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TECHNOLOGY & RESOURCES – The Artic Conquest

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Tensions are rising among nations interested in exploiting the environmental resources. Global warming risks triggering a new Cold War among the ice floes.

 

The Arctic is once again the centre of a geopolitical standoff between Russia and the Unites States (and to a lesser extent Canada). The European Union is playing piggy in the middle and hasn’t taken sides. The situation is pretty similar to the Cold War in a climate that is literally – if not politically – heating up.

The ice is retreating and therefore interest in the polar ice caps is growing. In the upper latitudes of the Northern Hemisphere, 2014 was one of the hottest years of the past century. In Norway alone the average temperature was 2.2 degrees warmer than in pre-industrial times.

Since 2010 the volume of sea ice has been below the average of the past 30 years. The shrinking ice cap has opened up an ocean that was for decades sealed off by the ice floes. It is as if an ice cover was removed, allowing for the passage of craft less specialised for the Arctic environment. New horizons for marine transport and new opportunities for the exploitation of fossil fuels have opened up. 

According to some experts, this optimism  towards the new northern frontier is  misplaced. While it’s certainly true that the  Shanghai-Rotterdam shipping route is  24% shorter than the current course,  which runs through the Suez Canal, the  Arctic is still the Arctic, even with less ice.  The climate remains a limiting factor. Ships  must still be equipped for extreme  conditions and the distance between  servicing ports is a problem in emergencies. 

The passages are increasing, but they are  still very few: in 2013, 71 cargo ships  travelled the northeastern route. The same  goes for oil exploration and extraction  operations, which are increasing but are  still rare. A breakdown or an accident in  these waters involves complex operations,  and experts say we are still some way from  having the capacity and infrastructure to  respond to distress calls. 

Be that as it may, Russian state-owned oil  companies Rosneft and Gazprom have  invested around €2 billion in the new  Zvezda shipyards in Bolshoy Kamen for the  construction of new ships and oil rigs  capable of withstanding the Arctic climes.  Rosneft has further confirmed that in 2015  it will be exploring 1,017 kilometres (about  630 miles) of the Pechora Sea floor with  the aim of setting up new drilling platforms.  Although everything is under control for  the time being, the East and West are  sharpening their knives. Russia has  reiterated that it will maintain a high level  of military activity in the Arctic. Russian  secret service agents have been carrying  out exercises in Murmansk, Arkhangelsk  and in the Nenets province, specially  directed at protecting the oil drilling  facilities.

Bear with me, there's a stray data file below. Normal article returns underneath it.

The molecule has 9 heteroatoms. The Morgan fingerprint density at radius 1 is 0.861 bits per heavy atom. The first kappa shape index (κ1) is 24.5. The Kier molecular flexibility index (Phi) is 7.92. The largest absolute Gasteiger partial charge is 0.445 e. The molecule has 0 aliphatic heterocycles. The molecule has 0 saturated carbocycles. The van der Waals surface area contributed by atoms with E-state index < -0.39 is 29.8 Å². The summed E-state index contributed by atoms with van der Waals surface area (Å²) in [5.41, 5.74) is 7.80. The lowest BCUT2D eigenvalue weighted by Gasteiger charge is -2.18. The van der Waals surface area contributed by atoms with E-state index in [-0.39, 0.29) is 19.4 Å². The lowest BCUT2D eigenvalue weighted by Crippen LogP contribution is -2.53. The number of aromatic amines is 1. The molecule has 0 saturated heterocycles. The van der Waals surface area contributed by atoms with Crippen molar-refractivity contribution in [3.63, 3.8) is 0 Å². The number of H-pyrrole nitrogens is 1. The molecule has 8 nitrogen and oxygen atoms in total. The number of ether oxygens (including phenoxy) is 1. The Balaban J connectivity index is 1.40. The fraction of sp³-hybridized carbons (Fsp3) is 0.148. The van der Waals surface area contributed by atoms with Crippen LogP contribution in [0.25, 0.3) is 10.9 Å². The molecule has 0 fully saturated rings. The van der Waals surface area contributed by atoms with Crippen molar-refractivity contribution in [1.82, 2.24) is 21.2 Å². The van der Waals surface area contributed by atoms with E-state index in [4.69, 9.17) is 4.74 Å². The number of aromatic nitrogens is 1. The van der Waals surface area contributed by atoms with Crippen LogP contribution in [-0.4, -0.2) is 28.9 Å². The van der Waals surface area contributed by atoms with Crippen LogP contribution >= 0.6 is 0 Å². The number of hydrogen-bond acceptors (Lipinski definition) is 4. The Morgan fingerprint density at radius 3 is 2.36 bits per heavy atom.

The number of nuclear warheads in the  Sea of Barents in 2014 reached levels that  had not been seen since the Cold War. And  Russia continues to build nuclear  submarines to be deployed in Arctic  waters. 

The West is certainly not twiddling its  thumbs either. The Norwegian Intelligence  Services (NIS) recently christened a new  spy vessel, the most advanced of its class,  which should be operational by 2016. On  the day of the christening, the head of the  NIS spoke to the press about Vladimir  Putin’s inner circle, which he feels is more  aggressive and unpredictable than its  predecessors. 

In the meantime, in December 2013,  Canada submitted various examples of  scientific evidence to the UN, staking its territorial claim over sections of the Arctic  Sea floor. These portions of the marine  depths are being disputed with Denmark,  Russia and Greenland. Canada and  Denmark are even battling with Russia for  the seabed under the North Pole in which  Russia planted its flag in 2007. 

The Arctic Ocean is not only the shortest  trade route between the Far East and the  West but also a military and strategic  stepping stone for any (possible)  operations against the United States. The  Kola Peninsula, which most people  probably couldn’t even locate on a map, is a  vast Arctic region. This is where Russia  stores most of its nuclear arsenal, ready for  use in the event of a conflict with the US.  The messages coming from the political  community over these issues are mixed. 

Strong-arm tactics are alternated with  attempts to smooth things over. Speaking  at a press conference, the Russian  ambassador to Canada, Georgiy Mamedov,  with reference to the tensions  surrounding the Arctic, nevertheless  confirmed that collaboration between  circumpolar nations was a priority. “We are  interested in the exploitation of resources  in the Arctic and we can only do it  together”, he said. “It’s very dangerous.  Nobody can do it on his own”. 

In other words, the Arctic is unsafe,  expensive and fragile. In a study published  in the journal Nature, two British scientists  maintain that gas and oil extraction in the  Arctic is “incommensurate with efforts to  limit average global warming to 2 °C”,  which policy makers generally agree is the  threshold temperature that marks the  point of no return for dramatic changes to  global climate. Wouldn’t common sense  dictate leaving things as they are? 

Better still, we could decide to recover the  tonnes of radioactive waste that were  dumped in the Kara Sea (and the  surrounding area) during the 1970s and  ’80s. In spite of an international  agreement of 1972, the Soviet Union hid  at least 14 reactors and 17,000 containers  stuffed with radioactive waste on the  Arctic Sea floor. Some of which are now  beginning to rust.  

 

GUALA